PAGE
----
Floral designers, or florists, create stunning flower arrangements. Education and experience in floral design enables them to make the right decisions about color composition, cutting techniques, flower care, types of flowers, pricing and more. While floral designers can pick up these skills at work, a diploma or degree program allows them to fully work in the field right from the beginning.
Training options for floral designers
Floral designers pursue online art and design degrees at the following levels:
- Diploma. These programs are the most common for floral designers and include coursework in care and handling, color theory, floral design principles, nomenclatures, special occasion arrangements and sales techniques. A diploma in floral design can take anywhere from several weeks to up to a year to earn.
- Associate degree. Florists can seek an Associate of Applied Science degree in floral arranging, horticulture or floriculture. These programs generally require two years of full-time study and focus more on the science of planting and growing flowers.
- Bachelor's degree. Bachelor of Science degrees in floriculture, horticulture or greenhouse management take four years to complete and offer students a deep understanding of plant biology. Bachelor's degree programs also include liberal arts coursework and can provide floral designers with the skills to run a business.
Earning an online degree in floral design
Though floral design itself is a hands-on profession, its history, principles and techniques can be shared in an online environment. Online degrees in floral design are typically available at the diploma level. With online courses, students can study the theory and methods behind floral design and put their knowledge to work creating their own arrangements.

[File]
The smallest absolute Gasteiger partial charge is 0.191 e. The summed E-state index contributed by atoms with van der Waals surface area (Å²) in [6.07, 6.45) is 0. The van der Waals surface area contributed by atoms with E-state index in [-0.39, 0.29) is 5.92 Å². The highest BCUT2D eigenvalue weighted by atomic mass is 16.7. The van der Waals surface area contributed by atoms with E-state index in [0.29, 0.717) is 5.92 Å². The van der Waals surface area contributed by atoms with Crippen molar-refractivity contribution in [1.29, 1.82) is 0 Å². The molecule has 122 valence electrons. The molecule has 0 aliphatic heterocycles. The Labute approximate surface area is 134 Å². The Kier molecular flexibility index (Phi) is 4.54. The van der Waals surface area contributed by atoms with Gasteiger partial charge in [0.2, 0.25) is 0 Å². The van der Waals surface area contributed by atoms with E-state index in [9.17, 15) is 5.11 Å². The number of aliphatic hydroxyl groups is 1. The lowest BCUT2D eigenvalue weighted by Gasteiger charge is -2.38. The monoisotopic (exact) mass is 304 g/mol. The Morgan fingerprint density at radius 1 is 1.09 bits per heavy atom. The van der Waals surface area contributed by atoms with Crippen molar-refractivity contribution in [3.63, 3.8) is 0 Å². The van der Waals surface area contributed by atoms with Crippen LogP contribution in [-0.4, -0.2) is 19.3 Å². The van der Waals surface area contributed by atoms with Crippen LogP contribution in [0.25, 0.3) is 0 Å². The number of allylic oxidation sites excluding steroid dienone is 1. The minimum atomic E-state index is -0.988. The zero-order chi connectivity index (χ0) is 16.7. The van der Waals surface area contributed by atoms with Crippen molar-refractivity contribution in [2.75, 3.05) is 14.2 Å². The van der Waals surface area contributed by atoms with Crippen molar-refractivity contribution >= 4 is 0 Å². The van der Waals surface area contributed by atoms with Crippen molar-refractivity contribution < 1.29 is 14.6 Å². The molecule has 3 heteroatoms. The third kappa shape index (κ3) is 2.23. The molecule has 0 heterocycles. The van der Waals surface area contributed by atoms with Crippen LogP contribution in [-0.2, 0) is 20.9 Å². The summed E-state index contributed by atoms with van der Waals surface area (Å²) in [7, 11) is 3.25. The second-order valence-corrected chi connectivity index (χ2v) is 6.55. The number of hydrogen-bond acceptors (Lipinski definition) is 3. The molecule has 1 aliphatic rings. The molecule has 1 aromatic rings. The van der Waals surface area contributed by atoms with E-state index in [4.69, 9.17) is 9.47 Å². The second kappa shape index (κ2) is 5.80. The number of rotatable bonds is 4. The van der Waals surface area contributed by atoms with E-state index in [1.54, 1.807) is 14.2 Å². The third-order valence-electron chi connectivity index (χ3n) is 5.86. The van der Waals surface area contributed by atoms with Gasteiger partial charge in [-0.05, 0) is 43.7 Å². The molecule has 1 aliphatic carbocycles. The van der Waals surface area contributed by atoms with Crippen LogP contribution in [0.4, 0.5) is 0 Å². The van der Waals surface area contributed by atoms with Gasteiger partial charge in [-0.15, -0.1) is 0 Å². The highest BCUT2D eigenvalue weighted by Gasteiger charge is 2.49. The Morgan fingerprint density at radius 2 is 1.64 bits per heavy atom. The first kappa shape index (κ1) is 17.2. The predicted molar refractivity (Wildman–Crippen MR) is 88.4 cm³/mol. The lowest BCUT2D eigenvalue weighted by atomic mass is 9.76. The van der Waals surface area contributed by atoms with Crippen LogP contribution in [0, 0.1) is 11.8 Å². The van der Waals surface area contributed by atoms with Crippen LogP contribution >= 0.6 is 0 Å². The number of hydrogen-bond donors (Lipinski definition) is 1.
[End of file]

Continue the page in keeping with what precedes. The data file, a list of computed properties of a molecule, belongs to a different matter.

Many online degrees in floral design make use of videos to help students understand the visual principles behind floral design. Online students can watch videos of design demonstrations on the Internet until they understand the elements behind a great-looking bouquet. Online floral design students can also network with others, gain business ideas and discover how websites can be important to floral businesses.
Floral design careers
Those interested in a career in floral design should be creative, detail oriented, coordinated and friendly. Floral designers must listen to customer needs and teach clients about proper plant care. Verbal communication skills are important. Business skills are also necessary for floral designers who wish to open their own shop.
According to the U.S. Bureau of Labor Statistics, there were more than 47,000 floral designers working in the U.S. in 2010. Many florists look for jobs in floral shops, grocery stores and general merchandise stores when they graduate. Other floral designers work for wholesale flower distributors and select which flowers to purchase and sell to retail florists. Whether a florist wants to design flowers for a wedding reception or select seasonal blooms for a wholesaler, floral design degrees and diploma programs offer the training for success.
Floral design at a glance
- Interesting fact: According to the College Board, American floral design broadened after World War II, when exotic flowers could be flown in from other lands
- Organizations to join: American Institute of Floral Designers, Society of American Florists
- Salary: Average hourly wages for floral designers were $12.04 in 2010
- States with the most floral design workers: Texas, New York and California
- Top employers: Florist shops, grocery stores, general stores
- Training: Formal floral design training can be completed online in under a year